Stick welding galvanized steel, also known as cold galvanization, is a common, cost-effective, versatile process used in industrial applications to join galvanized steel.
But you will have to use the best stick welding rod, know every step of stick welding, and find solutions to common mistakes.
Can Galvanized Steel Be Welded With A Stick Welder?
Yes. Galvanized steel can be welded using a stick welder. It uses a metal electrode that is coated with flux. You will have to use an electrode that is recommended for galvanized steel.
You must preheat the metal before welding to prevent zinc oxide from forming. It will reduce the cooling rate of the metal and won’t allow it to crack.
A low amperage setting is also crucial for stick welding galvanized steel. It won’t melt down the zinc coating.
So, you can weld galvanized steel with a stick welder, but you will have to use the proper techniques with the right tools.
What Are The Best Stick Welding Rods For Galvanized Steel?
Choosing suitable welding rods or electrodes is crucial for stick welding galvanized steel. A wrong rod can hamper your welding process and damage the steel in many ways.
So, let’s see some of the best stick welding rods for galvanized steel:
E6010 stick welding rod comes with a deep penetrating arc capable of penetrating through the zinc layer of the galvanized steel.
It’s a DC-powered, all-position, low-hydrogen rod designed to weld galvanized steel.
E6011 is a low-hydrogen and all-position rod used in welding galvanized steel. You can use it with both AC and DC power.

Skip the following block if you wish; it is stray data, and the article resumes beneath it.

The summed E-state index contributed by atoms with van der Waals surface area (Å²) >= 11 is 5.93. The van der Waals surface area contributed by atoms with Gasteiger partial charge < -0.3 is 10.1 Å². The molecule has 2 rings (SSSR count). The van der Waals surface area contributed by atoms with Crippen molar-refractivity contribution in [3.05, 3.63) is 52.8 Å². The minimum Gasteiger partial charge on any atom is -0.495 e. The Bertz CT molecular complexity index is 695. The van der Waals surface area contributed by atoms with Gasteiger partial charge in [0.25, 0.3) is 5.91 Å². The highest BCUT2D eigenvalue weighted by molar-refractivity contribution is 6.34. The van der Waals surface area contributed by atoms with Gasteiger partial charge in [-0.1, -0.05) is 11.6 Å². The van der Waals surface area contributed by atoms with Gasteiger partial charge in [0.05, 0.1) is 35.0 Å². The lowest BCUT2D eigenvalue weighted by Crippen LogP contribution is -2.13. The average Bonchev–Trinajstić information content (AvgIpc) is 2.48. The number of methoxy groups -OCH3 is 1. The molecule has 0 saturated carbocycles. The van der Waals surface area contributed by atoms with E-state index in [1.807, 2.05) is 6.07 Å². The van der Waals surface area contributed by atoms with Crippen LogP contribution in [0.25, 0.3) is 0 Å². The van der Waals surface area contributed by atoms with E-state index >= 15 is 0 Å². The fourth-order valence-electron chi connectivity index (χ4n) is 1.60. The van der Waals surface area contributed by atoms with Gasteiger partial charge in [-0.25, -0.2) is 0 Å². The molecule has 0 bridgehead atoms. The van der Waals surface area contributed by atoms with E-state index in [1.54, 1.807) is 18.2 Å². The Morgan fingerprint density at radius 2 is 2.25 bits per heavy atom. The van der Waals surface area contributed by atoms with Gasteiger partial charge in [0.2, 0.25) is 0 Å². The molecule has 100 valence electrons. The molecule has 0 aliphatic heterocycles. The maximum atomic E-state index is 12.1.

Using this stick welding rod, you can weld galvanized steel in various positions, such as vertically up and down. Besides, it also allows out-of-position welding.
E7018 is also an all-position stick welding rod that runs on AC and DC power. It has a potassium and iron power coating with low-level hydrogen.
The slow freezing puddle of this electrode rod makes it a great choice for welding galvanized steel by creating a thick slag.
How To Stick Weld Galvanized Steel
There is a well-defined process for stick welding galvanized steel. You must know the process ins and out to get the best result. Here is the process of stick welding galvanized steel in 7 steps:
Step 1: Collect All the Ingredients
Firstly, you must gather all the necessary ingredients for the job. Invest in safety equipment, such as helmets, gloves, goggles, face masks, etc., to protect your face and eyes from sparks and splatters. Make sure all the equipment is at your arm’s length during welding.
Step 2: Clean the Galvanized Steel
You have to clean the galvanized steel before stick welding. Zinc coating in galvanized steel is already tricky to cast; dust, grime, or oil can make it even worse.
So, you will have to clean the steel, especially the joint, with a wire brush or sandpaper.
Step 3: Select the Right Rod for Stick Welding
Zinc coating on galvanized steel requires some consideration during stick welding. You have to select the right rod for the process.
You can choose a rod from the above as they are the best for this purpose. You have to select the right rod size based on your metal’s thickness and join type.